ISLAMABAD: The Supreme Court has summoned Attorney General for Pakistan Mansoor Usman Awan to appear before its three-member bench on Monday in response to the Punjab government’s request for a review of the top court’s Feb 6 decision.

That judgement, Mubarak Ahmad Sani vs The State, etc., sparked a controversy and malicious campaign against Chief Justice Qazi Faez Isa.

On Friday, the three-judge bench — headed by Justice Isa and also including Justice Musarrat Hilali and Justice Irfan Saadat Khan — took up the review petition immediately after its submission on Friday.

The review petition was filed after Pakistan Ulema Council Chairman Hafiz Tahir Ashrafi regretted on Thursday that certain elements were exploiting the Feb 6 decision to create unrest and anarchy.

Review petition says top court’s finding in Para 9 of judgement needs to be modified

He urged the provincial authorities to petition the apex court for reconsideration.

On Friday, the Supreme Court also issued notices to respondents, namely Mubarik Ahmad Sani and the secretary general of the Khatam-i-Nabuwat Forum Pakistan, Muhammad Hassan Muaviya.

The review petition, filed on behalf of Additional Prosecutor General Punjab Ahmad Raza Gilani, insisted that the finding of the Supreme Court’s Feb 6 verdict in Paragraph 9 regarding Article 20 of the Constitution needed to be modified to the extent that the rights of the citizens as envisaged under the constitutional provision were not absolute and instead subject to law, public order and morality.

Article 20, titled ‘Freedom to profess religion and to manage religious institutions’, says, “Subject to law, public order and morality: (a) every citizen shall have the right to profess, practice and propagate his religion; and (b) every religious denomination and every sect thereof shall have the right to establish, maintain and manage its religious institutions.”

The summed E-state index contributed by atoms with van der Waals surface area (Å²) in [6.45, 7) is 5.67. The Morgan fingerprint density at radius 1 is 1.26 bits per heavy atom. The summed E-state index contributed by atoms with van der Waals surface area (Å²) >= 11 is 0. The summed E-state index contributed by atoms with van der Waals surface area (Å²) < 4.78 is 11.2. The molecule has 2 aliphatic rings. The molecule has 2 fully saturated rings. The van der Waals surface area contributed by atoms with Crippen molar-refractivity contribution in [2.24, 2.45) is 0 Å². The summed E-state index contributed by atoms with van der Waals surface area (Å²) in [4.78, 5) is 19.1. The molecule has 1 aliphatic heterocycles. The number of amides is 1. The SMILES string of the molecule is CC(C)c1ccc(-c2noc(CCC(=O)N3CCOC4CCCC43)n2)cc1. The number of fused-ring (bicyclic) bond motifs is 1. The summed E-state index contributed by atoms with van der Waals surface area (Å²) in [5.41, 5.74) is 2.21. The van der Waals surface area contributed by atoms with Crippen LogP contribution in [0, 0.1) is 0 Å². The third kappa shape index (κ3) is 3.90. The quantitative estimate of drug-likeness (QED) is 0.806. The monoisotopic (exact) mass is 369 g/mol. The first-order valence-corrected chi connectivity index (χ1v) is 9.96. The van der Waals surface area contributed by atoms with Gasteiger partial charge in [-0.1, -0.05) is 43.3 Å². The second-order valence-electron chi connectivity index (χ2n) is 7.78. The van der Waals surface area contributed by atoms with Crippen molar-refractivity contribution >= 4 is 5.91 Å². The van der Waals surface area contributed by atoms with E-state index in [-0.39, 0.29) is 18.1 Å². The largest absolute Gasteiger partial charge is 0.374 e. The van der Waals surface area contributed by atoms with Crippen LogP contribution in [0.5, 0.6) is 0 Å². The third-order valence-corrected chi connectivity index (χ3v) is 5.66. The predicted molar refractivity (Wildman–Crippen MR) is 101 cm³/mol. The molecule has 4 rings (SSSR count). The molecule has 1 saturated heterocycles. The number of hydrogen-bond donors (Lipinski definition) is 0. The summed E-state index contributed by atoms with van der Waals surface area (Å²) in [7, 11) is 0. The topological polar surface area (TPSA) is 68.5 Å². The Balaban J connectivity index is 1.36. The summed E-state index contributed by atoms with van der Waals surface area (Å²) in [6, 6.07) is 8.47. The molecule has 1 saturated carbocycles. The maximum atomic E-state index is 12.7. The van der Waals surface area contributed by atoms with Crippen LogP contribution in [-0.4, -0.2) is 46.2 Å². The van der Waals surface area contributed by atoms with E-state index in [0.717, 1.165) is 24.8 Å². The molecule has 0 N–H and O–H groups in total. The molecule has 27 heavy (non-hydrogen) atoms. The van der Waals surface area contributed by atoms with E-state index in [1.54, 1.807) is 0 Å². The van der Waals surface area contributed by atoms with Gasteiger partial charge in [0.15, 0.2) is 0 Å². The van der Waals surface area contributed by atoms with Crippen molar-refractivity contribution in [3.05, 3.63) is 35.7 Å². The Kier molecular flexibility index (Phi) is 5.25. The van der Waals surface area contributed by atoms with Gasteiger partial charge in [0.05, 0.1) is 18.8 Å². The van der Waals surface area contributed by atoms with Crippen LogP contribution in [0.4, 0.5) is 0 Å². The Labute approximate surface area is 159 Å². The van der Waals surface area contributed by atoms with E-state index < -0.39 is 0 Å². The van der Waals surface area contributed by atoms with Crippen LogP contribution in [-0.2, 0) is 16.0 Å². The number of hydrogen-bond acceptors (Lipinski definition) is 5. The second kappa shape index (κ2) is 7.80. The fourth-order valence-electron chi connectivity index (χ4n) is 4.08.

In Paragraph 9 of the judgement under review, the Supreme Court highlighted that the “principle of there being no compulsion in religion mentioned in the Holy Quran is enshrined in the Constitution as a fundamental right”.

The provincial government argued that it was aggrieved by the judgement and sought a review of the findings of the court since the conclusions were based on erroneous assumptions of the material facts, misreading of the records and without adverting to the points of law raised and agitated before the apex court.

Those errors are manifest and apparent on the face of the record, the review petition contended, adding that these have resulted in a grave miscarriage of justice.

The review petition explained that respondent Mubarak Ahmad Sani was an accused of the case FIR No. 661 of Dec 6, 2022, registered under

Sections 295-B and 298-C of the Pakistan Penal Code (PPC) as well as Section 9(1A) of the Punjab Holy Quran (Printing and Recording) Act 2011 at Chenab Nagar Police Station in the Chiniot district.

On June 24 last year, the trial court framed charges against the accused under these three sections. Subsequently, the accused filed an application before the trial court to get the charges deleted or altered, but the court dismissed his plea on Sept 25.

The accused assailed the trial court order before the Lahore High Court, which also dismissed his appeal on Oct 16.

The accused then challenged the high court’s orders through a criminal petition before the Supreme Court, which was allowed on Feb 6.

Now, the Punjab government has sought modification of the judgement under review.

Published in Dawn, February 24th, 2024

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